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Abstract Title:

Heavy Cannabis Use Associated With Reduction in Activated and Inflammatory Immune Cell Frequencies in Antiretroviral Therapy-Treated Human Immunodeficiency Virus-Infected Individuals.

Abstract Source:

Clin Infect Dis. 2018 Feb 17. Epub 2018 Feb 17. PMID: 29471387

Abstract Author(s):

Jennifer A Manuzak, Toni M Gott, Jay S Kirkwood, Ernesto Coronado, Tiffany Hensley-McBain, Charlene Miller, Ryan K Cheu, Ann C Collier, Nicholas T Funderburg, Jeffery N Martin, Michael C Wu, Nina Isoherranen, Peter W Hunt, Nichole R Klatt

Article Affiliation:

Jennifer A Manuzak

Abstract:

Background: Cannabis is a widely used drug in the United States, and the frequency of cannabis use in the human immunodeficiency virus (HIV)-infected population is disproportionately high. Previous human and macaque studies suggest that cannabis may have an impact on plasma viral load; however, the relationship between cannabis use and HIV-associated systemic inflammation and immune activation has not been well defined.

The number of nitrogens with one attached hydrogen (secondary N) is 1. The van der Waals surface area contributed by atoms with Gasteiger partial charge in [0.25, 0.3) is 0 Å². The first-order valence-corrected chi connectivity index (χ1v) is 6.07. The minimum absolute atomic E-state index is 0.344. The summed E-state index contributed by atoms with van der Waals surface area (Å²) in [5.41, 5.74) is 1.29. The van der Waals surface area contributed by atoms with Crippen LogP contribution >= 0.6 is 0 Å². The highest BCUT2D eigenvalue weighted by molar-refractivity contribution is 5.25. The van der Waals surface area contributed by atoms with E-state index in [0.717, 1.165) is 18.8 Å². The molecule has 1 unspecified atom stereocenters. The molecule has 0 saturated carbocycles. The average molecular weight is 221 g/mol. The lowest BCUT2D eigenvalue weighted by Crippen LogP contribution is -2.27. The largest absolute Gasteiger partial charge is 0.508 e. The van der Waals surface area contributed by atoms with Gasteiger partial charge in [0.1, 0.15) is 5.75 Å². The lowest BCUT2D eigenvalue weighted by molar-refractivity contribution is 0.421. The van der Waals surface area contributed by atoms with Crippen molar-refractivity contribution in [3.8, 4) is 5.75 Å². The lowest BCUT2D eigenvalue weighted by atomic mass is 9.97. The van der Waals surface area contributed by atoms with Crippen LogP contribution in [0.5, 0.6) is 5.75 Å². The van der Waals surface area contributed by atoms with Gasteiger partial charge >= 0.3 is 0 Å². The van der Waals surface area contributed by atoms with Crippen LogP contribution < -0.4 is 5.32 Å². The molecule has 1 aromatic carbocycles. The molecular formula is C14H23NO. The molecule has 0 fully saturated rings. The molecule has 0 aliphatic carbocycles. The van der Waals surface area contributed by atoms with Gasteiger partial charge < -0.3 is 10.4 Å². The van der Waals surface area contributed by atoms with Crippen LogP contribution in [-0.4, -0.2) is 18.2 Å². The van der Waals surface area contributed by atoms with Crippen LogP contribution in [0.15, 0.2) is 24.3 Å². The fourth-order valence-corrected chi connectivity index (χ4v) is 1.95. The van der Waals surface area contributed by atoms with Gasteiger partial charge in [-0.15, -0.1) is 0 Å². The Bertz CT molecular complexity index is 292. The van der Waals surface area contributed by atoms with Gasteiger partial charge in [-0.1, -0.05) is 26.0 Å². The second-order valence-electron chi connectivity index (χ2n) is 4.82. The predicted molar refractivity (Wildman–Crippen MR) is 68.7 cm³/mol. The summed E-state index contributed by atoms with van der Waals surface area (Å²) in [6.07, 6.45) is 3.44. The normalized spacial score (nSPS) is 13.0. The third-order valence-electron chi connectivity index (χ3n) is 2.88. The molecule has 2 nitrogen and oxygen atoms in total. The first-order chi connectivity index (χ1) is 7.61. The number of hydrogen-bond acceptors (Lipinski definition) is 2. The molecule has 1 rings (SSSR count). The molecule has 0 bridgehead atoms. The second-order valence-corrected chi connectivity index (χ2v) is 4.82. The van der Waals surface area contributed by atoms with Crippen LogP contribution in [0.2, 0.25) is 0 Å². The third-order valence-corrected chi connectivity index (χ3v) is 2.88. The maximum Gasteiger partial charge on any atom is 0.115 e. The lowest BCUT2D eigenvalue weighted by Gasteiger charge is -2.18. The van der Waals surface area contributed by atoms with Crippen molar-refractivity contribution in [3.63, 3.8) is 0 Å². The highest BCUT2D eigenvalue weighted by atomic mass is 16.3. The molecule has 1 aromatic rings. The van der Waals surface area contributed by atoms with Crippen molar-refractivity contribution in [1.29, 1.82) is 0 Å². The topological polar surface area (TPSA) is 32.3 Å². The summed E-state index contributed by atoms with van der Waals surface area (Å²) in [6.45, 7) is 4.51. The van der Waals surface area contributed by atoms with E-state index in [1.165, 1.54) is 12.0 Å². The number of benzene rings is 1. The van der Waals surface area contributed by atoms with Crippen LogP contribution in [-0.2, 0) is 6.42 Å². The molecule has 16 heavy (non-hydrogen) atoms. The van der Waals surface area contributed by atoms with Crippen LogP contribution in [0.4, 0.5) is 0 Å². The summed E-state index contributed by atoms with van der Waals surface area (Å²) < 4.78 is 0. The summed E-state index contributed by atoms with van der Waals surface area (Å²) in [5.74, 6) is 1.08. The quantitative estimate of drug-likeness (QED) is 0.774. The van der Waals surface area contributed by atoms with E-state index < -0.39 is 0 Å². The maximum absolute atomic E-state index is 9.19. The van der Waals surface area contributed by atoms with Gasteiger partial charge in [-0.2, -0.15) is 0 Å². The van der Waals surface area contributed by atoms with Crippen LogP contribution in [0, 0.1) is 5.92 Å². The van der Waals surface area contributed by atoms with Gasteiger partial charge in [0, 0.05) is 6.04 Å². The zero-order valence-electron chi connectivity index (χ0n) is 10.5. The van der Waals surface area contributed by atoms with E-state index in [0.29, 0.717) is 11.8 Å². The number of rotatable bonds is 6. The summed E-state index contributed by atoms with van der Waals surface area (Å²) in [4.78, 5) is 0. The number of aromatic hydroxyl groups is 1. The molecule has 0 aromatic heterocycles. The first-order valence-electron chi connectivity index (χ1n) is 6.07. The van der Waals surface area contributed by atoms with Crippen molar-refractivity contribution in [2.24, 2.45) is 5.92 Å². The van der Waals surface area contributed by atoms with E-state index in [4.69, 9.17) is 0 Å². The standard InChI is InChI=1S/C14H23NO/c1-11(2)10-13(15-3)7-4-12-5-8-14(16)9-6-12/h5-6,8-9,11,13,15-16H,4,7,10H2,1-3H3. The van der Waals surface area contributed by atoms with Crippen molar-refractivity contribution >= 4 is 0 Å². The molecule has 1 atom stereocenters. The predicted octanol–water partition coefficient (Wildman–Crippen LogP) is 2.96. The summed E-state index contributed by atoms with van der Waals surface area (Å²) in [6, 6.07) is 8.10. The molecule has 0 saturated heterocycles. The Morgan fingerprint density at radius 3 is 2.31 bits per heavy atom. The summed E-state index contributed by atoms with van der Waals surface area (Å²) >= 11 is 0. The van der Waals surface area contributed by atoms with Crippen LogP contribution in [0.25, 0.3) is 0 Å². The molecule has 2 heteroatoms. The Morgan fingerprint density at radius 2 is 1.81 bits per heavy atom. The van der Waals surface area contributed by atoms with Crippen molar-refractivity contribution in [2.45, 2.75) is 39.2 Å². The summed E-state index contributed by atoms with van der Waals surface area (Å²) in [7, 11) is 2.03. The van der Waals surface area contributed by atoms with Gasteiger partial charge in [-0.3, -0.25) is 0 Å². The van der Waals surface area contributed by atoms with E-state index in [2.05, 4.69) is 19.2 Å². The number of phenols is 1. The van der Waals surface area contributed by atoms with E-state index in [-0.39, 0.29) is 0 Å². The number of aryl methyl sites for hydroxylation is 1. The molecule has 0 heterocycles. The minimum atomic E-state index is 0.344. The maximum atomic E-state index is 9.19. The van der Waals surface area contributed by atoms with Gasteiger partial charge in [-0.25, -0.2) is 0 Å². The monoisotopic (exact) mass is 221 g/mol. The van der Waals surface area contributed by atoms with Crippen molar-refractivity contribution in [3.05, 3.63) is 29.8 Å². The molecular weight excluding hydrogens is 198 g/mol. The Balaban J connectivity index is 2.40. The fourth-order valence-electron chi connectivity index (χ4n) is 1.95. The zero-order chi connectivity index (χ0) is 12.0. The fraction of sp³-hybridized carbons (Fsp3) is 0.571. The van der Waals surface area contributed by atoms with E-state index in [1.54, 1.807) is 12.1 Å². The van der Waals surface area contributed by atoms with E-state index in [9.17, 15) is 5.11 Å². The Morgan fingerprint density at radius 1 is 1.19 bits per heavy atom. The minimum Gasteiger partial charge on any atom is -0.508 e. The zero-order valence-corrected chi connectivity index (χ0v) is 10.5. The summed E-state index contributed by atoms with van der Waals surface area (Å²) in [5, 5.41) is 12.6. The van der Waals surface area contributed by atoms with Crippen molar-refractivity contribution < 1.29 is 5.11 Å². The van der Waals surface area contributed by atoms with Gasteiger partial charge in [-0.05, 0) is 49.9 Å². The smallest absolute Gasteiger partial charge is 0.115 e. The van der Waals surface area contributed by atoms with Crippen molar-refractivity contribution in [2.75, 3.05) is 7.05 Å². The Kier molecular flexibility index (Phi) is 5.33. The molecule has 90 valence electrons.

Methods: The impact of cannabis use on peripheral immune cell frequency, activation, and function was assessed in 198 HIV-infected, antiretroviral-treated individuals by flow cytometry. Individuals were categorized into heavy, medium, or occasional cannabis users or noncannabis users based on the amount of the cannabis metabolite 11-nor-carboxy-tetrahydrocannabinol (THC-COOH) detected in plasma by mass spectrometry.

Results: Heavy cannabis users had decreased frequencies of human leukocyte antigen (HLA)-DR+CD38+CD4+ and CD8+ T-cell frequencies, compared to frequencies of these cells in non-cannabis-using individuals. Heavy cannabis users had decreased frequencies of intermediate and nonclassical monocyte subsets, as well as decreased frequencies of interleukin 23- and tumor necrosis factor-α-producing antigen-presenting cells.

Conclusions: While the clinical implications are unclear, our findings suggest that cannabis use is associated with a potentially beneficial reduction in systemic inflammation and immune activation in the context of antiretroviral-treated HIV infection.

Study Type : Human Study

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